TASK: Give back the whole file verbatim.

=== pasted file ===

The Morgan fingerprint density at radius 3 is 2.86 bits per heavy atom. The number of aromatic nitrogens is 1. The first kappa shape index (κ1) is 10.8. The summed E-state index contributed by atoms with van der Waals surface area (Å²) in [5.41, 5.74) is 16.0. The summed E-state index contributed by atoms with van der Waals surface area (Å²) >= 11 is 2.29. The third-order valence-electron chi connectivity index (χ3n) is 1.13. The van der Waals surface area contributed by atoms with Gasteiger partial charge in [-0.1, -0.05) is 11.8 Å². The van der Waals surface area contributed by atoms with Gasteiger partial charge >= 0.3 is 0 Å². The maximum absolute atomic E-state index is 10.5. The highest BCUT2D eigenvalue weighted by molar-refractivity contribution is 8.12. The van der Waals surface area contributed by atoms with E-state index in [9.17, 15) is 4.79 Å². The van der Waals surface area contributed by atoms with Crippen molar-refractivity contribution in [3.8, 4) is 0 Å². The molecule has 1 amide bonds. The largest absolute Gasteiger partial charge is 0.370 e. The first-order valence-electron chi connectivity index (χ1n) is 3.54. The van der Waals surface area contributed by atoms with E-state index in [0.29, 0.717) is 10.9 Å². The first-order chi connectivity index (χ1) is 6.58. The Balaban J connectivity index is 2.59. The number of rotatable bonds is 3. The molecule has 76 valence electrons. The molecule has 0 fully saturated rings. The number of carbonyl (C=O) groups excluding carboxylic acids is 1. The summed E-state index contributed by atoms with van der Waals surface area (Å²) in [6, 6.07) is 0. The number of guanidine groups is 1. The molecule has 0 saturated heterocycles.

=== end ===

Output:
The Morgan fingerprint density at radius 3 is 2.86 bits per heavy atom. The number of aromatic nitrogens is 1. The first kappa shape index (κ1) is 10.8. The summed E-state index contributed by atoms with van der Waals surface area (Å²) in [5.41, 5.74) is 16.0. The summed E-state index contributed by atoms with van der Waals surface area (Å²) >= 11 is 2.29. The third-order valence-electron chi connectivity index (χ3n) is 1.13. The van der Waals surface area contributed by atoms with Gasteiger partial charge in [-0.1, -0.05) is 11.8 Å². The van der Waals surface area contributed by atoms with Gasteiger partial charge >= 0.3 is 0 Å². The maximum absolute atomic E-state index is 10.5. The highest BCUT2D eigenvalue weighted by molar-refractivity contribution is 8.12. The van der Waals surface area contributed by atoms with E-state index in [9.17, 15) is 4.79 Å². The van der Waals surface area contributed by atoms with Crippen molar-refractivity contribution in [3.8, 4) is 0 Å². The molecule has 1 amide bonds. The largest absolute Gasteiger partial charge is 0.370 e. The first-order valence-electron chi connectivity index (χ1n) is 3.54. The van der Waals surface area contributed by atoms with E-state index in [0.29, 0.717) is 10.9 Å². The first-order chi connectivity index (χ1) is 6.58. The Balaban J connectivity index is 2.59. The number of rotatable bonds is 3. The molecule has 76 valence electrons. The molecule has 0 fully saturated rings. The number of carbonyl (C=O) groups excluding carboxylic acids is 1. The summed E-state index contributed by atoms with van der Waals surface area (Å²) in [6, 6.07) is 0. The number of guanidine groups is 1. The molecule has 0 saturated heterocycles.